Ph.D. Thesis

The Stellar Content of M101

by Cynthia Anne Blaha

Under the supervision of Professor Roberta M. Humphreys

ABSTRACT

Photographic plates of spiral galaxy M101 were obtained through U, B, V, and R filters and scanned with the Automated Plate Scanner. Scanner data taken with four threshold levels were reconstructed into images and match between plates to obtain a comprehensive set of brightness and colors for the M101 images. Photoelectric measurements and CCD observations were made to provide the photometric calibrations transforming instrumental image diameters into apparent brightnesses. Profile information was used to separate the images into sets of foreground stars and background galaxies in the outer regions of the plates and stellar and nonstellar objects within M101.
 
Data sets of the brightest stars in our own Galaxy and the Magellanic Clouds were analyzed to determine the U, B, and V luminosity distributions and initial mass functions of these populations and used for comparison with the M101 results. Slopes for the upper end of the luminosity functions of the galaxies were found to be 0.7±0.1, similar to the value of 0.67 found for other nearby galaxies. The initial mass function s were consisted with a power law distribution S(M) ~ M^-2.0 with little variation in the slope between the three samples.
 
The observed apparent magnitude and color ranges of the stellar images within M101 corresponded to an evolved population of B through G supergiants with and absolute magnitude range of -8 to -10 and progenitor masses of 30-60 solar masses. Many of the previously identified brightest blue supergiant candidates were classified as nonstellar and may be compact clusters or multiple systems, thus questioning their use as extragalactic distance indicators. A slight flattening in the slope of the luminosity function with increasing galactocentric distance was noted and overall luminosity function corrected for contamination effects had a slope of 0.9-1.0, implying a steeper luminosity function for M101 that found in other galaxies. Crowding and saturation of images in the spiral arms prevent a complete count of the number of supergiants in M101. However the set of nearly 2000 stellar images found in M101 represents the largest sample of brightest supergiants yet studied and provides a testing ground for theories of stellar and galactic evolution.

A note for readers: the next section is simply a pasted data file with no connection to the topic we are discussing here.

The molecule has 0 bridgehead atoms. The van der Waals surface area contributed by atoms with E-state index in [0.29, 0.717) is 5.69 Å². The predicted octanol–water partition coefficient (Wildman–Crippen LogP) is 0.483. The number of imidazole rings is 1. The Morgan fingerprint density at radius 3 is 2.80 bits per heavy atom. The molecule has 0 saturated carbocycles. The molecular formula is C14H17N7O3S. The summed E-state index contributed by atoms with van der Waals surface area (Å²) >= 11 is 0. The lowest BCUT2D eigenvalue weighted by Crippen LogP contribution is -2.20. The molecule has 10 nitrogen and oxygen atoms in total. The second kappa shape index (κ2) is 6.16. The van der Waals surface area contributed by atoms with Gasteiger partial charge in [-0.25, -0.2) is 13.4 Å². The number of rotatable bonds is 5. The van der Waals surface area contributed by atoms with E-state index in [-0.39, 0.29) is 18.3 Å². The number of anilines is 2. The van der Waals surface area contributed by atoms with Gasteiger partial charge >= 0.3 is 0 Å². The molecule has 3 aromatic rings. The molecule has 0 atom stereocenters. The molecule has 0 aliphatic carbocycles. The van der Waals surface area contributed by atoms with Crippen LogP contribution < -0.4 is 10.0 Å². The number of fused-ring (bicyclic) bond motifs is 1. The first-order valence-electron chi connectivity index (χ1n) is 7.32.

Master's Thesis

Luminous Blue Variables in M31 and M33

by Cynthia Anne Blaha

Under the supervision of Professor Roberta M. Humphreys

ABSTRACT

The energy distributions of the luminous blue variables, the Hubble-Sandage variables, in M31 and M33, are determined from ultraviolet observations with the IUE, in combination with ground-based visual and infrared photometry. The observed distributions are corrected for interstellar reddening, and luminosities and temperatures are estimated from simple blackbody fits. The resulting bolometric luminosities confirm that these variable are hot, highly luminous stars very similar to the peculiar stars Eta Car, P Cyg, and S. Dor in our galaxy and the LMC. Several of the variables display infrared excess radiation which is attributed to free-free emission from their extended atmospheres. Rough mass loss estimates from this infrared excess yield rates of 10 E -5 solar masses/year. Physical interpretations of the observed variability and instabilities are presented and the role of the Hubble-Sandage variables in massive star evolution is discussed.